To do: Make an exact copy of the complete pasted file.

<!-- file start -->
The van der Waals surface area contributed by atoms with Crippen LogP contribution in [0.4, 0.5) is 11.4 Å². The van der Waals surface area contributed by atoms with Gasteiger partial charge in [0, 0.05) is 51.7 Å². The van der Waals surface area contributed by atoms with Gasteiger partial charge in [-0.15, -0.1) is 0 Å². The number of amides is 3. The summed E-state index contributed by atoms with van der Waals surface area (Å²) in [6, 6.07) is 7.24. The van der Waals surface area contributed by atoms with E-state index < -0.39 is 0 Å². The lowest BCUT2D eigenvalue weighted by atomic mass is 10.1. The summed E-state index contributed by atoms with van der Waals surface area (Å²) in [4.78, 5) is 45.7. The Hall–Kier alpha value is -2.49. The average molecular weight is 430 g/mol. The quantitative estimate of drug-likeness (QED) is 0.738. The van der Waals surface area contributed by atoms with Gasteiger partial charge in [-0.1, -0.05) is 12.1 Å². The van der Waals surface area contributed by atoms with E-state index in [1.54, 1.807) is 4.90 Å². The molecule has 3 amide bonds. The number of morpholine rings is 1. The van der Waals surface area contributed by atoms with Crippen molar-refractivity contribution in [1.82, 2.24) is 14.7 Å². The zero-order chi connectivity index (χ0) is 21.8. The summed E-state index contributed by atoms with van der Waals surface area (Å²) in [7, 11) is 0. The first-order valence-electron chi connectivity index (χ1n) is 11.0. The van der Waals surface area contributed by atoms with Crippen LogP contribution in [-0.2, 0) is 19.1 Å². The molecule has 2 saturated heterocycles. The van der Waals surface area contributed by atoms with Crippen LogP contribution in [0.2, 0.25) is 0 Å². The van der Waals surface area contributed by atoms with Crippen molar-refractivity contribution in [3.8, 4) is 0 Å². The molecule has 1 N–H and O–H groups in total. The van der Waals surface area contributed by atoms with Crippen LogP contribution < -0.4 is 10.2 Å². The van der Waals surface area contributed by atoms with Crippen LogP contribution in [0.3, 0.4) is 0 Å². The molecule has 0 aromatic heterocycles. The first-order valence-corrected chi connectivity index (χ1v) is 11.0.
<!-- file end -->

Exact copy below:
The van der Waals surface area contributed by atoms with Crippen LogP contribution in [0.4, 0.5) is 11.4 Å². The van der Waals surface area contributed by atoms with Gasteiger partial charge in [0, 0.05) is 51.7 Å². The van der Waals surface area contributed by atoms with Gasteiger partial charge in [-0.15, -0.1) is 0 Å². The number of amides is 3. The summed E-state index contributed by atoms with van der Waals surface area (Å²) in [6, 6.07) is 7.24. The van der Waals surface area contributed by atoms with E-state index < -0.39 is 0 Å². The lowest BCUT2D eigenvalue weighted by atomic mass is 10.1. The summed E-state index contributed by atoms with van der Waals surface area (Å²) in [4.78, 5) is 45.7. The Hall–Kier alpha value is -2.49. The average molecular weight is 430 g/mol. The quantitative estimate of drug-likeness (QED) is 0.738. The van der Waals surface area contributed by atoms with Gasteiger partial charge in [-0.1, -0.05) is 12.1 Å². The van der Waals surface area contributed by atoms with E-state index in [1.54, 1.807) is 4.90 Å². The molecule has 3 amide bonds. The number of morpholine rings is 1. The van der Waals surface area contributed by atoms with Crippen molar-refractivity contribution in [1.82, 2.24) is 14.7 Å². The zero-order chi connectivity index (χ0) is 21.8. The summed E-state index contributed by atoms with van der Waals surface area (Å²) in [7, 11) is 0. The first-order valence-electron chi connectivity index (χ1n) is 11.0. The van der Waals surface area contributed by atoms with Crippen LogP contribution in [-0.2, 0) is 19.1 Å². The molecule has 2 saturated heterocycles. The van der Waals surface area contributed by atoms with Crippen LogP contribution in [0.2, 0.25) is 0 Å². The van der Waals surface area contributed by atoms with Crippen molar-refractivity contribution in [3.8, 4) is 0 Å². The molecule has 1 N–H and O–H groups in total. The van der Waals surface area contributed by atoms with Crippen LogP contribution < -0.4 is 10.2 Å². The van der Waals surface area contributed by atoms with Crippen LogP contribution in [0.3, 0.4) is 0 Å². The molecule has 0 aromatic heterocycles. The first-order valence-corrected chi connectivity index (χ1v) is 11.0.